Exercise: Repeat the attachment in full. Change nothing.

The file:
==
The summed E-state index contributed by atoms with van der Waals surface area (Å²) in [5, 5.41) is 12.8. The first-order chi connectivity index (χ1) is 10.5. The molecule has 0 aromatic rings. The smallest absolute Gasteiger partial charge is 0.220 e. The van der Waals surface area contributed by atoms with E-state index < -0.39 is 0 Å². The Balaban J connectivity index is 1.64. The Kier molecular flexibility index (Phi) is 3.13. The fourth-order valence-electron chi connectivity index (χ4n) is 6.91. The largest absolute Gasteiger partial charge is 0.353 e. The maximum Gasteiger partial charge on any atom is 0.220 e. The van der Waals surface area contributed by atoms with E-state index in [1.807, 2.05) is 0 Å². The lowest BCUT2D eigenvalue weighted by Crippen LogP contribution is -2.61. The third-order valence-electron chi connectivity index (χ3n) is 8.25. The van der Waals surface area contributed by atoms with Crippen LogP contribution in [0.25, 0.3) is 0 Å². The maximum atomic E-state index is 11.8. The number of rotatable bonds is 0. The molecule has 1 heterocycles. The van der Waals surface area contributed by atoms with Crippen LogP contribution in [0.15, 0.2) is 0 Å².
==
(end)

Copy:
The summed E-state index contributed by atoms with van der Waals surface area (Å²) in [5, 5.41) is 12.8. The first-order chi connectivity index (χ1) is 10.5. The molecule has 0 aromatic rings. The smallest absolute Gasteiger partial charge is 0.220 e. The van der Waals surface area contributed by atoms with E-state index < -0.39 is 0 Å². The Balaban J connectivity index is 1.64. The Kier molecular flexibility index (Phi) is 3.13. The fourth-order valence-electron chi connectivity index (χ4n) is 6.91. The largest absolute Gasteiger partial charge is 0.353 e. The maximum Gasteiger partial charge on any atom is 0.220 e. The van der Waals surface area contributed by atoms with E-state index in [1.807, 2.05) is 0 Å². The lowest BCUT2D eigenvalue weighted by Crippen LogP contribution is -2.61. The third-order valence-electron chi connectivity index (χ3n) is 8.25. The van der Waals surface area contributed by atoms with Crippen LogP contribution in [0.25, 0.3) is 0 Å². The maximum atomic E-state index is 11.8. The number of rotatable bonds is 0. The molecule has 1 heterocycles. The van der Waals surface area contributed by atoms with Crippen LogP contribution in [0.15, 0.2) is 0 Å².